NEW YORK (Reuters) - A U.S. judge on Tuesday spared a former Rabobank trader from prison after he cooperated in a U.S. probe into how traders manipulated Libor, the leading benchmark for pricing financial transactions, to the bank’s advantage.
U.S. District Judge Jed Rakoff in Manhattan imposed the no-prison sentence on Lee Stewart, 53, citing the British citizen’s decision to cooperate with the U.S. Justice Department.
“I’d just like to apologize for my terrible behavior,” said Stewart, known at the bank as the “Ambassador.” He pleaded guilty in March 2015 to conspiracy to commit wire and bank fraud.
Libor, or the London interbank offered rate, underpins trillions of dollars of financial products and is based on what banks believe they would pay if they borrowed from other banks.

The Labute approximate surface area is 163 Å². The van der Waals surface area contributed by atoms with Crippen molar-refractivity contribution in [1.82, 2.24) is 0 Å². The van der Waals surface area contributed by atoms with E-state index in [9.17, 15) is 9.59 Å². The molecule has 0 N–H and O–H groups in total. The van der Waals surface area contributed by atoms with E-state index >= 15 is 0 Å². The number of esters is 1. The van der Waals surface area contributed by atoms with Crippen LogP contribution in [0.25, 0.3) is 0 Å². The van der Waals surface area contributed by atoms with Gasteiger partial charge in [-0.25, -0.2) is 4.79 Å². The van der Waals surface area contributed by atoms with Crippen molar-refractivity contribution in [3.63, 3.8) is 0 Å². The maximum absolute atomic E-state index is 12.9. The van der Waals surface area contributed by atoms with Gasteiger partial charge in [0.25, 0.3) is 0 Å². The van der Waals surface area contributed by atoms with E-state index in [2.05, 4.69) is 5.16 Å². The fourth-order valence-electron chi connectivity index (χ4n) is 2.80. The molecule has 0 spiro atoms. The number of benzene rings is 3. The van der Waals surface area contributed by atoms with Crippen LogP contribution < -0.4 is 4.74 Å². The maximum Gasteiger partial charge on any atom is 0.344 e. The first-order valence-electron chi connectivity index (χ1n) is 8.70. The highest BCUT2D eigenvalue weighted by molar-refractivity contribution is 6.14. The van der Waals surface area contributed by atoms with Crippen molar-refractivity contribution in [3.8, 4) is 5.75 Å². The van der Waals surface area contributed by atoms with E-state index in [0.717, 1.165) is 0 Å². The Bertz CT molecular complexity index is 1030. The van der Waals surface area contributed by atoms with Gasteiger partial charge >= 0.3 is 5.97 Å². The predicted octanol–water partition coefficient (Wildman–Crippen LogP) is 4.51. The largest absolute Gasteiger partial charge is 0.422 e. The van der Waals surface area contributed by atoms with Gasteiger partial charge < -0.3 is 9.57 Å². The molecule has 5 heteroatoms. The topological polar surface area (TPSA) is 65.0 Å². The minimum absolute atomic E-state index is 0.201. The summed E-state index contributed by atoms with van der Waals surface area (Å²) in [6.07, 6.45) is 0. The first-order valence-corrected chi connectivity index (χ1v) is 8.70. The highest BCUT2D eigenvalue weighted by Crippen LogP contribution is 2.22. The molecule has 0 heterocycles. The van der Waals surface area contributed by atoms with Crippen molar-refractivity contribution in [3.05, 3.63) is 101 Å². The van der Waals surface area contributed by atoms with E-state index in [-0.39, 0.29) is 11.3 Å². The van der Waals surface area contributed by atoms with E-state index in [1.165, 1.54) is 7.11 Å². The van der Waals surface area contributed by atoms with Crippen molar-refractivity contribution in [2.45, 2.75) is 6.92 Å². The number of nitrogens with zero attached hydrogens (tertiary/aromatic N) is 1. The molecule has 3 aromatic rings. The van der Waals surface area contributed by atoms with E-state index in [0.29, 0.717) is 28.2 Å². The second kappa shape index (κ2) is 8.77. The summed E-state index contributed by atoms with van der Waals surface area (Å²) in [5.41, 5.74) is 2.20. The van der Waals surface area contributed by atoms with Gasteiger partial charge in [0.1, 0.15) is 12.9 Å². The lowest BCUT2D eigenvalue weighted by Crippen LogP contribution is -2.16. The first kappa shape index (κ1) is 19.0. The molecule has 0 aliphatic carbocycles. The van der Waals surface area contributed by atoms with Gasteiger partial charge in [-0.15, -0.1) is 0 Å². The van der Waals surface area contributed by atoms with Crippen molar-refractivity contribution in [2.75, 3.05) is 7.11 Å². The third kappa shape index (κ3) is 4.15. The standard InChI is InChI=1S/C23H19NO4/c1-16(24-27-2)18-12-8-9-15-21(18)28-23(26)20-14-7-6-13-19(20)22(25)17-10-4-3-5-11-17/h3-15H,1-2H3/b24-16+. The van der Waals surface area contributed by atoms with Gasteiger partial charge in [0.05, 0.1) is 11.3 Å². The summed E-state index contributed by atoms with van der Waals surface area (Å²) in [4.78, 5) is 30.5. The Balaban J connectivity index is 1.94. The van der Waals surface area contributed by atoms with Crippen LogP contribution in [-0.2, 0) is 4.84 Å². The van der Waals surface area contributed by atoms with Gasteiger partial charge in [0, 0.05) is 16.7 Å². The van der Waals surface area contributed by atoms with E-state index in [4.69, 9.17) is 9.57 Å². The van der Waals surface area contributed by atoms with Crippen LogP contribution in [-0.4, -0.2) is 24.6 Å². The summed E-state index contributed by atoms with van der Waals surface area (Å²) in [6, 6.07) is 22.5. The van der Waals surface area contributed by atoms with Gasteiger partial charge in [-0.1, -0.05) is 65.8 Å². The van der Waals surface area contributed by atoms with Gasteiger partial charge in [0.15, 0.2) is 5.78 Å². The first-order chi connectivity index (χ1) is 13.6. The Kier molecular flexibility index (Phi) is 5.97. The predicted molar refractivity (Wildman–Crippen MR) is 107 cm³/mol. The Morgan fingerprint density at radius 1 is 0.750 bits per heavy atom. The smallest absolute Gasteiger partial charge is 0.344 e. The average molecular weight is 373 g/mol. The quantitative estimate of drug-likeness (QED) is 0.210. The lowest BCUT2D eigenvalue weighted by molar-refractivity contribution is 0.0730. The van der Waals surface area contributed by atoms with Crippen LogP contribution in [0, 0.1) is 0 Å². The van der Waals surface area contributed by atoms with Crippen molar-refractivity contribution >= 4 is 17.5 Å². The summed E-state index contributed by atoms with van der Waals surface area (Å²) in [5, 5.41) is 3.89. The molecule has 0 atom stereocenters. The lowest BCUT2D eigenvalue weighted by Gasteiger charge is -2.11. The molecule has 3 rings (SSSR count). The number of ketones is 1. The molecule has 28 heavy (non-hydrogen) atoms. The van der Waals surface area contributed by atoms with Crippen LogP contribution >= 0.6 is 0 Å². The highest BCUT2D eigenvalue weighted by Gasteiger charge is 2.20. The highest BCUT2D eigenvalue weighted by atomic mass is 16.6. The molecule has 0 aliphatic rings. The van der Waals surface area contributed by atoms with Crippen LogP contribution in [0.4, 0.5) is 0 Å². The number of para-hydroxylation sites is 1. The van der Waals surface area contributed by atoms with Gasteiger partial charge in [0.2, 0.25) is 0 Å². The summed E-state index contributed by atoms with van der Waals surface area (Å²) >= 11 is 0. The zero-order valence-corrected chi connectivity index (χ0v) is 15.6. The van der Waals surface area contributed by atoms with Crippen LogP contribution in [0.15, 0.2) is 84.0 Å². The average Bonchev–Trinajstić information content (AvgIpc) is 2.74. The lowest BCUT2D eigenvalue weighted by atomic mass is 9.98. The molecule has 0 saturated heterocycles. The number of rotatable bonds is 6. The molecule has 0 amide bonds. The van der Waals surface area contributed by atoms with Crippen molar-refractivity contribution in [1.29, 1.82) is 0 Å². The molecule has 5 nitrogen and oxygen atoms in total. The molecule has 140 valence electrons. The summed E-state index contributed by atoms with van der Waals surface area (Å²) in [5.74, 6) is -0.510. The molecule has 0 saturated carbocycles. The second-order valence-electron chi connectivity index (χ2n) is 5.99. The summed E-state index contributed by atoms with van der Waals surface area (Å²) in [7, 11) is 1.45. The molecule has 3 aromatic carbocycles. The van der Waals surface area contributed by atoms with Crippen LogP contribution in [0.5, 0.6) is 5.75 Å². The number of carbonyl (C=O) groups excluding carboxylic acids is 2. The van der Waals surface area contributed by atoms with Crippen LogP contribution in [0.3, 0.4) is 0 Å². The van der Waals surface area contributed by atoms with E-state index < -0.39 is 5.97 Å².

Various probes into whether banks manipulated Libor have led to roughly $9 billion in global settlements with financial institutions as well as U.S. and UK criminal cases against several people.
Stewart and six other former Rabobank traders were charged by the Justice Department after the bank reached a $1 billion settlement in 2013 to resolve related U.S. and European probes.
Prosecutors said they participated in a scheme with others to rig the U.S. dollar and yen Libor rates to benefit Rabobank’s trading positions, in which traders sought to influence the bank’s Libor submissions.
Stewart, a former derivatives trader, testified for the prosecution against two other British ex-Rabobank traders, Anthony Allen, the Dutch bank’s former global head of liquidity and finance, and Anthony Conti, a former senior trader.
A federal jury found Allen, 45, and Conti, 47, guilty in November 2015, and Rakoff sentenced them to two years and one year in prison, respectively, in March 2016. Both are appealing.
Editing by Jeffrey Benkoe